Tuesday, December 14, 2010

Two Notable Events Regarding Presidential Oaths

First Notable Event - on December 10, 2010 the Library of Congress updated their website entitled Inaugurals of Presidents of the United States: Some Precedents and Notable Events. Where it had previously credited George Washington with having first added "So help me God" to the presidential oath of office, it no longer does. If the reader scans down to the entry for Chester A. Arthur, the following modification appears:
September 20, 1881, and September 22, 1881 -- Chester A. Arthur
  • First time the oath of office has been taken in the Vice President's Room of the Capitol.
  • Two ex-presidents (Grant and Hayes) were present at this ceremony.
  • Pronounced the words "So help me, God" after taking the oath; other presidents have followed this example.
This is pretty big news for a historical, detail-minded, forensic specialist like myself, but the Library of Congress staff members still have room for improvement. In the case of Theodore Roosevelt and his swearing-in ceremony of September 14,1901 the entry reads, "The only President not sworn in on a Bible." Ahem! TR was certainly not the only president who did not to place a hand on a Bible. The first instance goes back to George Washington's second inaugural ceremony where there were no plans for the inclusion of a Bible, and no one, unlike his first inauguration, ever reported a bible-sighting even at the last minute.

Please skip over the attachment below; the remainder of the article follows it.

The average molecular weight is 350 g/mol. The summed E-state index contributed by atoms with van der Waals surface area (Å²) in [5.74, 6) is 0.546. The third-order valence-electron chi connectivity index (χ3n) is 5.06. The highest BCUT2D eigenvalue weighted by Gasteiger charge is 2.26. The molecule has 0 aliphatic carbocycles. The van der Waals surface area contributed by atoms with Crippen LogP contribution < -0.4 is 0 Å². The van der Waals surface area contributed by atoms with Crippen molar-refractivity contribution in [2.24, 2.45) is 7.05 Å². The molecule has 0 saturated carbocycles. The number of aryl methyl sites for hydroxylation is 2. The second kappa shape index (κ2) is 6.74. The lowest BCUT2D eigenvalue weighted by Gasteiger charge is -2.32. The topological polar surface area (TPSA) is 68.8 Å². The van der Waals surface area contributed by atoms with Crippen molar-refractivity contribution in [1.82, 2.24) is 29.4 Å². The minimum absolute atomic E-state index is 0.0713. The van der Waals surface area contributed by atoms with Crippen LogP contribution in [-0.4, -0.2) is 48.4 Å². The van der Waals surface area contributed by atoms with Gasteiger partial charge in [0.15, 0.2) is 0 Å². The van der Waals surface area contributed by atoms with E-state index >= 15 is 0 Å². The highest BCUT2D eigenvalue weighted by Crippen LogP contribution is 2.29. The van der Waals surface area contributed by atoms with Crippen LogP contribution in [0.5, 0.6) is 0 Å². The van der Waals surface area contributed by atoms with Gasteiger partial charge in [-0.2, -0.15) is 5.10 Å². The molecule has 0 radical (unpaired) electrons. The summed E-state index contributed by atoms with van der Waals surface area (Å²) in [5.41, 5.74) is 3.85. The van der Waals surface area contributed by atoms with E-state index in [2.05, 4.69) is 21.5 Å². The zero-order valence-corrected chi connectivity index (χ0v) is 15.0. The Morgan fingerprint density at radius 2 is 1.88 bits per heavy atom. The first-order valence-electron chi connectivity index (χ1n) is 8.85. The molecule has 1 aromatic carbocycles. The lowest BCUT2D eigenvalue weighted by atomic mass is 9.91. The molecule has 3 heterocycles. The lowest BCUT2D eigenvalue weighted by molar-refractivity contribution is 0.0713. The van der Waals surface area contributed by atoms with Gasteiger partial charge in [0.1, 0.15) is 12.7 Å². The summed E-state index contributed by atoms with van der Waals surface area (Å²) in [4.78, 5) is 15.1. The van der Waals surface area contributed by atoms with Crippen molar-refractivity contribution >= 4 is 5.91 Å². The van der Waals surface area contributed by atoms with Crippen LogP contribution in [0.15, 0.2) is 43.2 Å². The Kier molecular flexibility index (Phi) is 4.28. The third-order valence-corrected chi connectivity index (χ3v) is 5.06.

There are at least two other well-documented instances where a president-elect did not touch a Bible. A notable exception occurred at the inauguration of John Quincy Adams' inauguration where:
A March 4, 1825 diary entry by John Q. Adams says "... and pronounced from a Volume of the Laws held up to me by John Marshall, Chief Justice of the United States, the Oath faithfully to execute the office of President of the United States and to the best of my ability, to preserve, protect and defend the Constitution of the United States."
The Washington National Intelligencer reported: "The President-elect [John Q. Adams] then descended from the chair and, placing himself on the right hand of the judges' table, received from the Chief Justice [John Marshall] a volume of the laws of the United States, from which he read, in a loud and clear voice, the oath of office."
- a hat tip goes to Mathew Goldstein. See So help me God in presidential oaths.
Another quite visible instance occurred at John Fitzgerald Kennedy's January 20, 1961 swearing-in ceremony. See the Critical Past video, John Kennedy takes the oath of Office, and notice JFK's left arm is simply resting at his side and his family Douay-Rheims version of the Bible, which, while hidden from view, is being held by James R. Browning, clerk of the Supreme Court.

According to Paul Boller, in his book Presidential Inaugurations, "some people questioned the validity of the [Kennedy] oath. But the White House [spokesperson, maybe Ted Sorensen] patiently explained that the Constitution didn't prescribe the use of the Bible at the inaugural ceremony and that it was simply a tradition that had begun with George Washington."